From Times Online
September 3, 2009
A French filmmaker whose documentary about a violent street gang in El Salvador provoked controversy earlier this year has been found shot in the head.
The body of Christian Poveda, 52, was discovered in a car in Tonacatepeque, a poor rural area 10 miles outside the capital San Salvador.
Police say that Poveda was driving back from filming in La Campanera, an overcrowded ghetto that is a stronghold of the Mara 18 gang, when he was apparently ambushed.
Gangsters are suspected to be behind the killing, which has provoked anger and revulsion. Mauricio Funes, the former Marxist guerrilla who became President of El Salvador in June, spoke of his shock in a statement last night and ordered a full investigation.
Manuel Melgar, the public safety minister, deplored the “repugnant and reproachable criminal act" and vowed that police would work tirelessly to find Poveda’s killers.
[flv:trailers/la_vida_loca.flv 470 325]
La Vida Loca (Crazy Life), Poveda's latest film, focused on the hopeless and brutal lives of various fantastically tattooed members of Mara 18.
Several of the gangsters were killed or jailed during filming and the documentary records disturbing scenes of gang members gunned down in the streets, relatives crying over coffins and young female gangsters with tattooed faces.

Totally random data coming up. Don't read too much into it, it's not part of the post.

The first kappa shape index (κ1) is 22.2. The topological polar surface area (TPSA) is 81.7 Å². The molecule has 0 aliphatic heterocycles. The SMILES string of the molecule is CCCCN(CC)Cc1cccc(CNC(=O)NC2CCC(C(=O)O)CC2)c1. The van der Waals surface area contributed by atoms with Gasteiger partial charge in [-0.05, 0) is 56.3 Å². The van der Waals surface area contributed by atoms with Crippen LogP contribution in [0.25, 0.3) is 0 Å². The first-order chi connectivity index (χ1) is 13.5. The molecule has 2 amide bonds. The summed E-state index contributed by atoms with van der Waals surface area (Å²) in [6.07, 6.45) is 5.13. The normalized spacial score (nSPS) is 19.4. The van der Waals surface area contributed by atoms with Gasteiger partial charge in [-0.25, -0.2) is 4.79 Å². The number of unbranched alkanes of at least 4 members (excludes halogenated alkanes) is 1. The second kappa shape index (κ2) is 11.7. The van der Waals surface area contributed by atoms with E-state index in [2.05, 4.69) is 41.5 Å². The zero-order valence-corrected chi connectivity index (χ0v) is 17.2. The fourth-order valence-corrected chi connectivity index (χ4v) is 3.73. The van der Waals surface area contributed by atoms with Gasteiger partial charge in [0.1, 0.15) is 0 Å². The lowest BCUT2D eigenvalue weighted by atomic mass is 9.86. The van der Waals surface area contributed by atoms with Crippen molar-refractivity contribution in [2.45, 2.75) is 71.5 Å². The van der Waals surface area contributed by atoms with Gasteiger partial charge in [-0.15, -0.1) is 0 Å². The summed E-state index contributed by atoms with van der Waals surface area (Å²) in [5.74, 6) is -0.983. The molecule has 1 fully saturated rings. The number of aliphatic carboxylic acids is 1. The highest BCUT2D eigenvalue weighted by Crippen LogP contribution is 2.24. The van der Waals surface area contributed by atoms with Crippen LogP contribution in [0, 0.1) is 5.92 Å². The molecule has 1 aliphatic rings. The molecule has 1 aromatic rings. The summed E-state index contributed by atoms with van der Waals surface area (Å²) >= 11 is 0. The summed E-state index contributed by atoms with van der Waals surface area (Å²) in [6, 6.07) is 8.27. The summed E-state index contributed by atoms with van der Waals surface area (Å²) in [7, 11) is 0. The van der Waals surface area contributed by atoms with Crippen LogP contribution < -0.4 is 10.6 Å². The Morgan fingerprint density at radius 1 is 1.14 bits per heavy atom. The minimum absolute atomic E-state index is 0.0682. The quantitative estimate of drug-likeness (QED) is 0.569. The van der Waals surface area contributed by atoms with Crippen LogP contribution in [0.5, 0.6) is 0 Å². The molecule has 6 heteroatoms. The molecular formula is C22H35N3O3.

The film is critical of the heavy police crackdown on gang members, which Poveda felt failed to take account of the hopeless poverty and personal tragedy that drive young Salvadorans to turn to crime.
“We have to understand why a 12- or 13-year-old child joins a gang and gives his life to it,” Poveda said in a recent interview with El Faro, a Salvadoran online newspaper.
“Children who have terrible family problems, or come from poor families who don’t have time to take care of their children.”
The film concedes that gangs spread terror, but also describes the young gang members as captivating and as representative of the breakdown of family life in El Salvador.
The Mara 18 and rival Mara Salvatrucha gangs form part of a huge criminal network that runs down through Central America from Los Angeles, where there is a large community of Salvadoran expats.
Authorities estimate there could be as many as 30,000 so-called mareros, who sell drugs, rob illegal migrants or extort money from businesses in the tiny, impoverished country of 5.7 million people.
Many of the gangsters were deported from the United States after serving jail terms there. El Salvador has one of the highest homicide rates in Latin America.
Poveda first came to El Salvador in the early 1980s to cover the decade-long civil war as a photographer for Time magazine. He also reported from wars in Iran, Iraq, Lebanon and other countries.
He returned to El Salvador in the 1990s and dedicated himself to documentary work, concentrating on Salvadoran gangs.